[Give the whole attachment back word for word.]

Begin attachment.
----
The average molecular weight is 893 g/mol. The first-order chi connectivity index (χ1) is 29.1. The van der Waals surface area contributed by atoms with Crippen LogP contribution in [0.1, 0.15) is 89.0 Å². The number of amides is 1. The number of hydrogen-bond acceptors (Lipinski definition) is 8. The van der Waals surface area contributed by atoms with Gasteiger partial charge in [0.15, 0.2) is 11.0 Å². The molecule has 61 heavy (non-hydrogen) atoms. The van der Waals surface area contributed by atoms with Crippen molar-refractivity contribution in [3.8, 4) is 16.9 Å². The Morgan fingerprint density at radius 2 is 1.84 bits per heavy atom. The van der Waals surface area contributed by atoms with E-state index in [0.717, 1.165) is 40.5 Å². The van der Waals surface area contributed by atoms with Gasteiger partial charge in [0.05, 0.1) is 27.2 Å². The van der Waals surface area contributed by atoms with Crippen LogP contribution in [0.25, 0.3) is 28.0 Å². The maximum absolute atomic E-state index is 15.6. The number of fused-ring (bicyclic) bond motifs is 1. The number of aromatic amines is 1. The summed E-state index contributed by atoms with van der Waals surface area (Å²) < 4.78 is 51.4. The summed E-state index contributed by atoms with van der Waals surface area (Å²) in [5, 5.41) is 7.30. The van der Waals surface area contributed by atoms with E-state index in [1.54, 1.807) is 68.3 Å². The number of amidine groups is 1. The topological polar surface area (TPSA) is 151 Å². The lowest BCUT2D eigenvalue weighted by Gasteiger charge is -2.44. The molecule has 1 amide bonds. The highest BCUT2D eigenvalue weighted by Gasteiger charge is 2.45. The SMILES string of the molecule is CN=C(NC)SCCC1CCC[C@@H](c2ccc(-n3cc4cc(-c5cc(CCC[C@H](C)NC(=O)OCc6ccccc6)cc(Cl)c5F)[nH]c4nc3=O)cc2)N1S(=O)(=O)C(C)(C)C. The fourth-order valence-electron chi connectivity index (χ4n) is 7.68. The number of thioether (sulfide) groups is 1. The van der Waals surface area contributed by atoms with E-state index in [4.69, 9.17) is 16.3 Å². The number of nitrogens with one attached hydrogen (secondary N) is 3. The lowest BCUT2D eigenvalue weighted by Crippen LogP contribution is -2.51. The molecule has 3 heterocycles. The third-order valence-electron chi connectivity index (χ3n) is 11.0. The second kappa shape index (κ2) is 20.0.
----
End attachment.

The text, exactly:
The average molecular weight is 893 g/mol. The first-order chi connectivity index (χ1) is 29.1. The van der Waals surface area contributed by atoms with Crippen LogP contribution in [0.1, 0.15) is 89.0 Å². The number of amides is 1. The number of hydrogen-bond acceptors (Lipinski definition) is 8. The van der Waals surface area contributed by atoms with Gasteiger partial charge in [0.15, 0.2) is 11.0 Å². The molecule has 61 heavy (non-hydrogen) atoms. The van der Waals surface area contributed by atoms with Crippen molar-refractivity contribution in [3.8, 4) is 16.9 Å². The Morgan fingerprint density at radius 2 is 1.84 bits per heavy atom. The van der Waals surface area contributed by atoms with E-state index in [0.717, 1.165) is 40.5 Å². The van der Waals surface area contributed by atoms with Gasteiger partial charge in [0.05, 0.1) is 27.2 Å². The van der Waals surface area contributed by atoms with Crippen LogP contribution in [0.25, 0.3) is 28.0 Å². The maximum absolute atomic E-state index is 15.6. The number of fused-ring (bicyclic) bond motifs is 1. The number of aromatic amines is 1. The summed E-state index contributed by atoms with van der Waals surface area (Å²) < 4.78 is 51.4. The summed E-state index contributed by atoms with van der Waals surface area (Å²) in [5, 5.41) is 7.30. The van der Waals surface area contributed by atoms with E-state index in [1.54, 1.807) is 68.3 Å². The number of amidine groups is 1. The topological polar surface area (TPSA) is 151 Å². The lowest BCUT2D eigenvalue weighted by Gasteiger charge is -2.44. The molecule has 1 amide bonds. The highest BCUT2D eigenvalue weighted by Gasteiger charge is 2.45. The SMILES string of the molecule is CN=C(NC)SCCC1CCC[C@@H](c2ccc(-n3cc4cc(-c5cc(CCC[C@H](C)NC(=O)OCc6ccccc6)cc(Cl)c5F)[nH]c4nc3=O)cc2)N1S(=O)(=O)C(C)(C)C. The fourth-order valence-electron chi connectivity index (χ4n) is 7.68. The number of thioether (sulfide) groups is 1. The van der Waals surface area contributed by atoms with E-state index in [4.69, 9.17) is 16.3 Å². The number of nitrogens with one attached hydrogen (secondary N) is 3. The lowest BCUT2D eigenvalue weighted by Crippen LogP contribution is -2.51. The molecule has 3 heterocycles. The third-order valence-electron chi connectivity index (χ3n) is 11.0. The second kappa shape index (κ2) is 20.0.